Time to catch breath. It’s been one of the best and busiest summers for some time: a whirlwind of travel, incredible sights, jet lag and work. I’ve felt pressure to grab on to each moment and not let them pass me by: the new experiences, the sunshine, the time away from the daily grind. And it’s been exhausting.
Back in July, I went to Tanzania with my husband and my parents. For the most part, my brain is still trying to compute the extraordinary otherness of such a place: the wildlife, the landscape, the threatening city, the wild roads and the inescapable poverty. I’ve never travelled much – I was never a ‘gap year’ kid – and I am not a person who takes travel for granted. I left Europe for the first time in 2014, age 28. Until then, far-flung countries and felt as distant and untouchable as the Land of Oz, or travelling back in time. Going to Africa – and let’s face it, you can’t really get any different from my safe little pocket of England – is as big a culture shock as I’ll probably ever experience. To look back weeks later, I’m still overwhelmed by the scale of the difference. I could pick out small specific things: the sound of waking to the call to prayer at 5AM in Dar Es Salaam, the smell of fresh turmeric in the market, the smell of fresh fish under my nails after eating it with my bare hands. But there are so many little things. One day I’ll write it all down. Right now, I’m still reeling.
It took us twenty four hours to get back to Birmingham airport, and I went straight into teaching the next day. I signed up for a month’s work with a summer school again. One of the reasons that being a teacher is such a demanding job is the need to enthuse, to light up every word you say with perky inspiration – even when your head is pounding and all you want to do is sleep. You have to just keep going. These children had travelled from all across the world for a great experience in Oxford, and for so many of them, I had the responsibility of teaching their favourite thing – creative writing. Wow, these teenagers love writing. (They’re not all that good at it, but they love it). For four exhausting weeks, I had to find that energy, that enthusiasm. It was hard. By the end of it, I wasn’t sure I liked writing all that much anymore, which is weird. I’d taught the same sessions so many times, I’d become a teaching robot. I got bored, and the marking and report writing got me down. The students were lovely, and as much as I loved their company, the strain of the last month’s work was considerable. Still, it paid for the adventure in Tanzania, and life is about compromises.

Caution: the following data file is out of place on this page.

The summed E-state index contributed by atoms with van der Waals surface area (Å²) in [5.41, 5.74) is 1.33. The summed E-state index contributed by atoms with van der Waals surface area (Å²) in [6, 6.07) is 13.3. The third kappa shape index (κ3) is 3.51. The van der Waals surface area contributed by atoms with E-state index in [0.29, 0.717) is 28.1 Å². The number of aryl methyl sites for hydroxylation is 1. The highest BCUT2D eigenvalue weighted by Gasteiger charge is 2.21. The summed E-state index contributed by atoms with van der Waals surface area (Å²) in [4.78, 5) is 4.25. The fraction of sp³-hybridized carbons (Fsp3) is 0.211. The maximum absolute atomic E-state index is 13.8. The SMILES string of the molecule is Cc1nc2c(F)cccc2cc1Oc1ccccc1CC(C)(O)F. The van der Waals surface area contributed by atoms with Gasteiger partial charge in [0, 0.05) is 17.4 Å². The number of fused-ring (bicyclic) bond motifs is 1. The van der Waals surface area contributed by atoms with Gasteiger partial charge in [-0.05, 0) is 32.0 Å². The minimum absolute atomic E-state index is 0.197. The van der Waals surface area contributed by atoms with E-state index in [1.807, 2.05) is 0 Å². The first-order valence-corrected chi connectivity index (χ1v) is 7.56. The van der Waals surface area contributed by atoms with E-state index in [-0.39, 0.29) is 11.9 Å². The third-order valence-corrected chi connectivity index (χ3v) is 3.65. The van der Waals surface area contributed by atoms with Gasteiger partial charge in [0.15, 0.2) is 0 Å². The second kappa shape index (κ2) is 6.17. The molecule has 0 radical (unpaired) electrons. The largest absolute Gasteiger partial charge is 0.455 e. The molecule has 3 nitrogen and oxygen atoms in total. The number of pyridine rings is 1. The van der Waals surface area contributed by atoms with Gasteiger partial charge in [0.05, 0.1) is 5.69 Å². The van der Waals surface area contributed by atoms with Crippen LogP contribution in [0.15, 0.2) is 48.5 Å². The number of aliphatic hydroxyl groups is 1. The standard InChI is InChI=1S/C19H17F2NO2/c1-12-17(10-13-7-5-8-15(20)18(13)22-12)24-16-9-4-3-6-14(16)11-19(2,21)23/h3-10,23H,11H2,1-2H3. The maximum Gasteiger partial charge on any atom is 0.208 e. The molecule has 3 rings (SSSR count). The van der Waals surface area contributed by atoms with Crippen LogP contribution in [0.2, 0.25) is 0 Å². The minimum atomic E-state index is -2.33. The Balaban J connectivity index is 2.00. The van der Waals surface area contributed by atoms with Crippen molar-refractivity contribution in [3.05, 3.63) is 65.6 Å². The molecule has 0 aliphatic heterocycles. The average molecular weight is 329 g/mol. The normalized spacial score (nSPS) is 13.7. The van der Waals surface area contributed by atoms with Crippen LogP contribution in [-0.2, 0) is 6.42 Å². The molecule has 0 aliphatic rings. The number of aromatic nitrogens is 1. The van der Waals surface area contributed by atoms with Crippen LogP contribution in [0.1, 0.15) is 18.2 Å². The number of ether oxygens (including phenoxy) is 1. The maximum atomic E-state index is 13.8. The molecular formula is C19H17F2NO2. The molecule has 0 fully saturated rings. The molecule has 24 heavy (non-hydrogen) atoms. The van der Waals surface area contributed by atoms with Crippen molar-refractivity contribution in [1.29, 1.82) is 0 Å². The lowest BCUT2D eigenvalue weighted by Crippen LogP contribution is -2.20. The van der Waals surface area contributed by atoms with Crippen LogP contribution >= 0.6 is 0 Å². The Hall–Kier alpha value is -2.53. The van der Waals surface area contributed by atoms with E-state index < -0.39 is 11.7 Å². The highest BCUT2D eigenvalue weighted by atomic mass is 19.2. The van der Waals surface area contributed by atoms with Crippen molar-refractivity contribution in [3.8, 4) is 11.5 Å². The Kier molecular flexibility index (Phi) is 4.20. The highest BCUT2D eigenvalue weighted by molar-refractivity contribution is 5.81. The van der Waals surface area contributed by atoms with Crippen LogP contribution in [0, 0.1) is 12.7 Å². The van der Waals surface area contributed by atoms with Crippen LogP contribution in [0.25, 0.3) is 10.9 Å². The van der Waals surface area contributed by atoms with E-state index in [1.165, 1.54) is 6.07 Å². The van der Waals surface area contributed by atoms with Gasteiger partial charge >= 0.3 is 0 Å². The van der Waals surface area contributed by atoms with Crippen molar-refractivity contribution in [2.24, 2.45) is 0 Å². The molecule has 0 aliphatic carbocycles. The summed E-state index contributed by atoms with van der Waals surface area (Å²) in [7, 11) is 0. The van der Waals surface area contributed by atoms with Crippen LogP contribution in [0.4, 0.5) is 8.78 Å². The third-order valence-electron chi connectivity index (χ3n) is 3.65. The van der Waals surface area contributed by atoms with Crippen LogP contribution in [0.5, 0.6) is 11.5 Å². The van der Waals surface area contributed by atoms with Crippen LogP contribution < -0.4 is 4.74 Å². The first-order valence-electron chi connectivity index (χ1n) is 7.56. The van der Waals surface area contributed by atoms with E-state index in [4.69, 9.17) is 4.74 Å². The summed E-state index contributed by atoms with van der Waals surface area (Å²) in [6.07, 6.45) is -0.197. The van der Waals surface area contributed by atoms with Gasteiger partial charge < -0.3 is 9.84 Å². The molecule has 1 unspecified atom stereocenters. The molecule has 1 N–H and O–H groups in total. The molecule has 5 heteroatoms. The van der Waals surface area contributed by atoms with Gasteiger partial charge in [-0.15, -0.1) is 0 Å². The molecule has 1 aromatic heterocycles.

Then, seeing two friends getting married in Prague. The bride was Czech, and the groom was Spanish. The ceremony was beside a lake with mountains and forests as a backdrop – a true fairytale setting. I loved that not only was the bride given away by her father, but the groom was given away by his mother. There was a perfect symmetry and equality to this. The Czech ceremony, translated into English, showed marriage as a practicality and legality. Both had to swear that they’d planned and thought of how their lives were coming together, how they would live, and treat each other fairly. There was no mention of God in this former Communist state: this was a legal binding rather than a spiritual one, which makes it sound unromantic, but it was the opposite. The rest of the day was peppered with fun, happy Czech traditions, and a superbly quirky disco compiled by the bride and groom.
I’ve scrambled through summer, and in two more weeks, I’ll be back at school, and normality will resume. I’m ready for it. This week has been the first week I’ve had to just tootle about and enjoy my own company, and while I’m enjoying the rest, I’m ready to get back into my usual routine. The house is clean. The washing is done. I’m almost caught up on my freelance work – almost – though I seem to have a bad habit of always leaving things until the last minute. All is calm.